Phillip Cooke (PhD 2008) studied at the School of Music and is now Head of Music at the Department of Music at the University of Aberdeen. He credits the teaching opportunities he was given as a PhD student in helping with his future career and giving him the necessary experience needed when applying for positions after graduation.
My favourite memories of my time at Cardiff are the opportunities that were available to me as a composer and an academic. I learned a lot, but I experienced a lot as well. Working with the BBC National Orchestra of Wales was a highlight, as was working with various professional ensembles and performers.
It was also great to be in Cardiff as it grew and became a global city. Seeing new buildings appear and watching the city find its identity was a great thing to be a small part of.
The School of Music gave me a great set of tools to use as a composer, a teacher and an academic, all of which I still use today. The teaching opportunities I was given certainly helped me become a better lecturer, and the opportunity to work with great musicians helped me as a composer.
After graduating I was very lucky to get a Career Development Fellowship at the Faculty of Music at the University of Oxford. I combined it with a Junior Research Fellowship at The Queen’s College, Oxford. It was a big change from Cardiff, but another very useful career step.
I worked in Oxford for five years before moving to Aberdeen. I’ve kept on composing, working with many of the country’s leading choirs and ensembles with lots of recordings, broadcasts and publications.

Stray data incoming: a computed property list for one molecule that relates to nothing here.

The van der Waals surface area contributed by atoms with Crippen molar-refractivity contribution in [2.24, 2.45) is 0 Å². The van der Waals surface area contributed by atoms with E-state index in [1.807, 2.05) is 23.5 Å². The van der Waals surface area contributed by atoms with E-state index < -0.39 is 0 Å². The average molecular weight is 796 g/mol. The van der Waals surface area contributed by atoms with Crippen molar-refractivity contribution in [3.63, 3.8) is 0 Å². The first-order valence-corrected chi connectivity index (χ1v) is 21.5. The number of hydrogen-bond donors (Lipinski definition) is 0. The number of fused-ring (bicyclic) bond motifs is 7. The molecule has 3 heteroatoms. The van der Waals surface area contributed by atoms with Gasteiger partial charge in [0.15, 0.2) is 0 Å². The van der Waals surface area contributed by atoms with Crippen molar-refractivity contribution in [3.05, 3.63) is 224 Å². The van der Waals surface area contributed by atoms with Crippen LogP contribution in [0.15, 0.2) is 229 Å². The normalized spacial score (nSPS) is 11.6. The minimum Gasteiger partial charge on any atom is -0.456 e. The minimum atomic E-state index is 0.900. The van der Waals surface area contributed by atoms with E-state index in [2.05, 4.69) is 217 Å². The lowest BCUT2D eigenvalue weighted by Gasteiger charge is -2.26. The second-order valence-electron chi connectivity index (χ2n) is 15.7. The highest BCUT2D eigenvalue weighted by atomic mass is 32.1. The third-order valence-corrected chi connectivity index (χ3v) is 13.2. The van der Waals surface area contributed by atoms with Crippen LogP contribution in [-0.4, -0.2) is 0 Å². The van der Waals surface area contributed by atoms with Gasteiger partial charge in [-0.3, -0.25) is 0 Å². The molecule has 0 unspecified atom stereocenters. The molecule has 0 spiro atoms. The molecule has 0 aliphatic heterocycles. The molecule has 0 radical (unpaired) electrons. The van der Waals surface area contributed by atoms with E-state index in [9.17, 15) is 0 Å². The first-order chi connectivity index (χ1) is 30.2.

I am currently the Head of Music at the Department of Music at the University of Aberdeen. No day is the same as another, but since becoming Head, I’ve swapped lecturing for meetings, which is a shame in some ways but it is interesting to be part of the strategic development of the discipline.
I have also recently been appointed as an external examiner for the undergraduate programmes at Cardiff University.
My advice to current students is that both composition and academia are extremely difficult to break into, but that’s ok. Sometimes things are difficult but, without wanting to sound like a self-help guide, the more difficult things you have to overcome the more satisfaction you will gain from overcoming them.
I would tell my past self to make the most of all the opportunities available and enjoy having the space and time to really work on the thing you love. Once you have a full-time job and children, there isn’t quite the same amount of time and space.
If I had to describe Cardiff University in five words I would choose: inclusive, cosmopolitan, global, memorable and underrated.
My lasting impression of the university is of a welcoming place with wonderful people and a genuinely enjoyable period of my life.